In the middle of the last century, one of the most notorious dungeons
in the Near East was Tehran's "Black Pit." Once the underground reservoir for a public bath, its only outlet was a single
passage down three steep flights of stone steps. Prisoners huddled in their own bodily wastes, languishing in the pit's inky
gloom, subterranean cold and stench-ridden atmosphere. In
this grim setting, the rarest and most cherished of religious events was once again played out: mortal man, outwardly human
in other respects, was summoned by God to bring to humanity a new religious revelation.
The year was 1852, and the man was a Persian nobleman, known today
as Bahá'u'lláh. During His imprisonment, as He sat with his feet in stocks and a 100-pound iron chain around his neck, Bahá'u'lláh
received a vision of God's will for humanity.
The event is comparable to those great moments of the ancient past
when God revealed Himself to His earlier Messengers: when Moses stood before the Burning Bush; when the Buddha received enlightenment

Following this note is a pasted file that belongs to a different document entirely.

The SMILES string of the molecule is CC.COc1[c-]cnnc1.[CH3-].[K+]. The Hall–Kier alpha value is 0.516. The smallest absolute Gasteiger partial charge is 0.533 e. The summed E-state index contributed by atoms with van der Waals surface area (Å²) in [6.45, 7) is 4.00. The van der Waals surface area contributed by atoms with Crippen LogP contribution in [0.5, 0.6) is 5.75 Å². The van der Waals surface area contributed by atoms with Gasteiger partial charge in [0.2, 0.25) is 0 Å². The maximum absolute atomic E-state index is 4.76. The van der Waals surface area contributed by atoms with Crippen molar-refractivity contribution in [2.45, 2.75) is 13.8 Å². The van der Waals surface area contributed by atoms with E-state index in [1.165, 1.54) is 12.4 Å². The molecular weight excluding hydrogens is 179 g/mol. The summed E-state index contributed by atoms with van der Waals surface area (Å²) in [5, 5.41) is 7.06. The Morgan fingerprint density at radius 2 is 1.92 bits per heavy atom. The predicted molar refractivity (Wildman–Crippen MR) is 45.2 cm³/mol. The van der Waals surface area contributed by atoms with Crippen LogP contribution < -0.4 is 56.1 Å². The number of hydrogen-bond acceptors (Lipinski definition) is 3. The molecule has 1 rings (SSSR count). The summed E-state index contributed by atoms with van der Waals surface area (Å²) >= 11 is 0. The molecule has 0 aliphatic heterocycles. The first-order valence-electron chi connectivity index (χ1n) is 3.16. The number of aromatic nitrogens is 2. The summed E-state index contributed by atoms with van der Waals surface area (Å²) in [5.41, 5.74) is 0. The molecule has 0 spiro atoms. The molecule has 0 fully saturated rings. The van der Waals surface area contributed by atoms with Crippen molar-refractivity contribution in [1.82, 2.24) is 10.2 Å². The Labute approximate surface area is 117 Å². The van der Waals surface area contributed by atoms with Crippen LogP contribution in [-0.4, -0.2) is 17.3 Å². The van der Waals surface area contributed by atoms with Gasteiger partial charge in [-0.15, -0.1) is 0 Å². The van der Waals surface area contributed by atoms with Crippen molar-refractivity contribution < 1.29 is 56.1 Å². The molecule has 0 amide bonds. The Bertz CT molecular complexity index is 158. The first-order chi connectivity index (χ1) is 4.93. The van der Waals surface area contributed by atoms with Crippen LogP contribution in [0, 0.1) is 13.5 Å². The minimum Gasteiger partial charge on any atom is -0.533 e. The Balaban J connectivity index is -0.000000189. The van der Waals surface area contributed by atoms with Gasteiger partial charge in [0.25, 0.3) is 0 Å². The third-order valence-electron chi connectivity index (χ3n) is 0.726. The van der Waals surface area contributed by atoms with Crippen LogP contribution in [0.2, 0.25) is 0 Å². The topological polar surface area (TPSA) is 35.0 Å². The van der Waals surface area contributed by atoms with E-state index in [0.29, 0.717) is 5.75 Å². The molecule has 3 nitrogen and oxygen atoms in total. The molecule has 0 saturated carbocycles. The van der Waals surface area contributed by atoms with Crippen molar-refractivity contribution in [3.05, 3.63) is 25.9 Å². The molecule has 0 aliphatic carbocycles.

under the Bodhi tree; when the Holy Spirit, in the form of a dove, descended upon Jesus; or when the archangel Gabriel appeared
Bahá'u'lláh's experience in the Black Pit set in motion a process of
religious revelation which, over the next 40 years, led to the production of thousands of books, tablets and letters--which
today form the core of the sacred scripture of Bahá'í Faith. In those writings, He outlined a framework for the reconstruction
of human society at all spiritual, moral, economic, political, and philosophical.